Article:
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    France nixes Midcat proposal: press


The Midcat pipeline would bolster capacity for Spanish gas exports into northern Europe.

by: Callum Cyrus

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Natural Gas & LNG News, Europe, Security of Supply, Political, Supply/Demand, Territorial dispute, News By Country, France

France nixes Midcat proposal: press

French finance minister Bruno Le Maire has poured cold water over the prospect of a new gas pipeline to Spain to boost Iberian gas flows to northern European markets, Bloomberg reported September 4.

Paris and Madrid in 2019 withheld regulatory consent for the MidCat pipeline, which would connect Spain and France via the Pyrenees, with the original proposal extending out to northern Africa.

Following Moscow's actions in Ukraine and the fallout of Gazprom's Nord Stream curtailments, Portugal, Spain and Germany have suggested reviving MidCat could strengthen northern European energy security in the longer term.

Le Maire dismissed the idea during a press conference in Italy September 3. The minister stressed he thought Midcat would do little to avoid Europe's immediate energy challenge.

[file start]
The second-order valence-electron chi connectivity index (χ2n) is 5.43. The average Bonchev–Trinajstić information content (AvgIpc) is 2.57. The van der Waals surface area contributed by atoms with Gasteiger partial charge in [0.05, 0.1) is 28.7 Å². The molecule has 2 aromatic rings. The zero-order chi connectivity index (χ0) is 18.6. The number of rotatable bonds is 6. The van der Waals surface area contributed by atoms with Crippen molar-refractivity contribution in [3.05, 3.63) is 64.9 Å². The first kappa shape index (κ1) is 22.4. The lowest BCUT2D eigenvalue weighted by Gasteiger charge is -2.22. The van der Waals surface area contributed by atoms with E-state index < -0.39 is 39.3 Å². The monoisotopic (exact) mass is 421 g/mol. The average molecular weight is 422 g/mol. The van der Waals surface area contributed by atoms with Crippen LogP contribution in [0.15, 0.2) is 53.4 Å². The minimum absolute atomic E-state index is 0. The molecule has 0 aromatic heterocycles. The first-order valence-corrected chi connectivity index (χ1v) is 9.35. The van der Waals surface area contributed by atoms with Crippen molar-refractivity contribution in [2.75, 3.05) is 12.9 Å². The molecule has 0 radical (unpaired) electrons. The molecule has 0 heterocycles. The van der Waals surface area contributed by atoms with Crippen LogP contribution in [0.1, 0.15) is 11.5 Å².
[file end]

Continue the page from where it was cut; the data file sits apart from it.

"I'm not sure that a new pipeline would help us go through the winter," Le Maire said. "Before thinking over the long-term approach and the long-term investments, please let us focus on the very short-term challenges that we will have to face for the next winter.

Le Maire's comments were backed by French president Emmanuel Macron, who told Reuters September 5 that two existing Spanish links to France were underutilised, with gas flows currently being pumped in the direction of the Iberian peninsular. European Commission sources also dismissed the MidCat idea, telling Bloomberg on September 1 that a technical assessment had went against the project, though commission chief Ursula von Leyen has previously expressed support.

Thierry Bros, a regular NGW contributor and professor at Science Po Paris, told EurActiv in August that MidCat's merits are debatable given the route would link Figueres in Catalonia to the commune of Barbaira in Occitania, and both towns already possess connections to nearby gas terminals. The EU's assessment also indicated it would take seven years to complete Midcat, putting the project at odds with Brussels' official backing for more renewables and carbon-free gases like hydrogen in the medium term.